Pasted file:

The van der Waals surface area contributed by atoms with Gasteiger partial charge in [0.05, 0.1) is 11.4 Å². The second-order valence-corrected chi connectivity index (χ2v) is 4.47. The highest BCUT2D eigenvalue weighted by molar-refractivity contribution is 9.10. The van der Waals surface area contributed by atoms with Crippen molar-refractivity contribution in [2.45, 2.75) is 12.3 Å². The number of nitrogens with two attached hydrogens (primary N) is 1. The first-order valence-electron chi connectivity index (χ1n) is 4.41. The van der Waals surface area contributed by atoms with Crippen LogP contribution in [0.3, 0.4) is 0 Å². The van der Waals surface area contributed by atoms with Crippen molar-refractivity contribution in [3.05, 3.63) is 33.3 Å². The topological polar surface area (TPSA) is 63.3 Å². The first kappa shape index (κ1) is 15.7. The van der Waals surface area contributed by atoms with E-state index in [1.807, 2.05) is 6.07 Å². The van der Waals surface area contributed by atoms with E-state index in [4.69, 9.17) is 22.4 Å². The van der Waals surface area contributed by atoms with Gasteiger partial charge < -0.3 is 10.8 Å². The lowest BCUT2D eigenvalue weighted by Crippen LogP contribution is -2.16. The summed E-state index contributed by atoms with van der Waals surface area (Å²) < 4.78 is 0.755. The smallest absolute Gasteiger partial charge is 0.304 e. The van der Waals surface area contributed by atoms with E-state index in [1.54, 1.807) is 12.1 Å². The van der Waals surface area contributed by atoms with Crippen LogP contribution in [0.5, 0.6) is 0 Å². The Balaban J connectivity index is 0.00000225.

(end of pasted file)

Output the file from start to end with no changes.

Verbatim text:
The van der Waals surface area contributed by atoms with Gasteiger partial charge in [0.05, 0.1) is 11.4 Å². The second-order valence-corrected chi connectivity index (χ2v) is 4.47. The highest BCUT2D eigenvalue weighted by molar-refractivity contribution is 9.10. The van der Waals surface area contributed by atoms with Crippen molar-refractivity contribution in [2.45, 2.75) is 12.3 Å². The number of nitrogens with two attached hydrogens (primary N) is 1. The first-order valence-electron chi connectivity index (χ1n) is 4.41. The van der Waals surface area contributed by atoms with Crippen LogP contribution in [0.3, 0.4) is 0 Å². The van der Waals surface area contributed by atoms with Crippen molar-refractivity contribution in [3.05, 3.63) is 33.3 Å². The topological polar surface area (TPSA) is 63.3 Å². The first kappa shape index (κ1) is 15.7. The van der Waals surface area contributed by atoms with E-state index in [1.807, 2.05) is 6.07 Å². The van der Waals surface area contributed by atoms with E-state index in [4.69, 9.17) is 22.4 Å². The van der Waals surface area contributed by atoms with Gasteiger partial charge < -0.3 is 10.8 Å². The lowest BCUT2D eigenvalue weighted by Crippen LogP contribution is -2.16. The summed E-state index contributed by atoms with van der Waals surface area (Å²) < 4.78 is 0.755. The smallest absolute Gasteiger partial charge is 0.304 e. The van der Waals surface area contributed by atoms with E-state index in [1.54, 1.807) is 12.1 Å². The van der Waals surface area contributed by atoms with Crippen LogP contribution in [0.5, 0.6) is 0 Å². The Balaban J connectivity index is 0.00000225.